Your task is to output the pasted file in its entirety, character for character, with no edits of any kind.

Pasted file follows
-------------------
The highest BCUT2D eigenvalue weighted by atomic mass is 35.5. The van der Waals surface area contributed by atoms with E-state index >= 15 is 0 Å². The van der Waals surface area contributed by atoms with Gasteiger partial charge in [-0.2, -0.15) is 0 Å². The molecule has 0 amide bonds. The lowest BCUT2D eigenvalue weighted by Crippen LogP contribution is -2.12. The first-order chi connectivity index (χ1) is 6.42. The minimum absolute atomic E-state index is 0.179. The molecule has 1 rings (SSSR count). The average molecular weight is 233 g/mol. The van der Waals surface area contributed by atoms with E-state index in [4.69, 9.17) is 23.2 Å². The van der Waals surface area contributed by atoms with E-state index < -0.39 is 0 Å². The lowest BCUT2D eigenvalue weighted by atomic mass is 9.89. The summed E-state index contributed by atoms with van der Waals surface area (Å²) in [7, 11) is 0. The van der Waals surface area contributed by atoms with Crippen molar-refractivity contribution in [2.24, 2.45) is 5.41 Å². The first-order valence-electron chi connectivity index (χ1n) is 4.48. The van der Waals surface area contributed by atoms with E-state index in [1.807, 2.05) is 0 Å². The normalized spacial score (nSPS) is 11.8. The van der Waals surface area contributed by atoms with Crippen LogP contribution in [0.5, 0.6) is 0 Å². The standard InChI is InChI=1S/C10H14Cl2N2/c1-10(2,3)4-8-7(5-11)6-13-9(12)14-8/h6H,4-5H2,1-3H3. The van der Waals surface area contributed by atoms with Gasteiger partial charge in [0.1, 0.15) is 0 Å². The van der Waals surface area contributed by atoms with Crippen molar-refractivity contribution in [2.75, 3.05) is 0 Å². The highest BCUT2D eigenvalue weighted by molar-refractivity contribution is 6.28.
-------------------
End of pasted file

The highest BCUT2D eigenvalue weighted by atomic mass is 35.5. The van der Waals surface area contributed by atoms with E-state index >= 15 is 0 Å². The van der Waals surface area contributed by atoms with Gasteiger partial charge in [-0.2, -0.15) is 0 Å². The molecule has 0 amide bonds. The lowest BCUT2D eigenvalue weighted by Crippen LogP contribution is -2.12. The first-order chi connectivity index (χ1) is 6.42. The minimum absolute atomic E-state index is 0.179. The molecule has 1 rings (SSSR count). The average molecular weight is 233 g/mol. The van der Waals surface area contributed by atoms with E-state index in [4.69, 9.17) is 23.2 Å². The van der Waals surface area contributed by atoms with E-state index < -0.39 is 0 Å². The lowest BCUT2D eigenvalue weighted by atomic mass is 9.89. The summed E-state index contributed by atoms with van der Waals surface area (Å²) in [7, 11) is 0. The van der Waals surface area contributed by atoms with Crippen molar-refractivity contribution in [2.24, 2.45) is 5.41 Å². The first-order valence-electron chi connectivity index (χ1n) is 4.48. The van der Waals surface area contributed by atoms with E-state index in [1.807, 2.05) is 0 Å². The normalized spacial score (nSPS) is 11.8. The van der Waals surface area contributed by atoms with Crippen LogP contribution in [0.5, 0.6) is 0 Å². The standard InChI is InChI=1S/C10H14Cl2N2/c1-10(2,3)4-8-7(5-11)6-13-9(12)14-8/h6H,4-5H2,1-3H3. The van der Waals surface area contributed by atoms with Gasteiger partial charge in [0.1, 0.15) is 0 Å². The van der Waals surface area contributed by atoms with Crippen molar-refractivity contribution in [2.75, 3.05) is 0 Å². The highest BCUT2D eigenvalue weighted by molar-refractivity contribution is 6.28.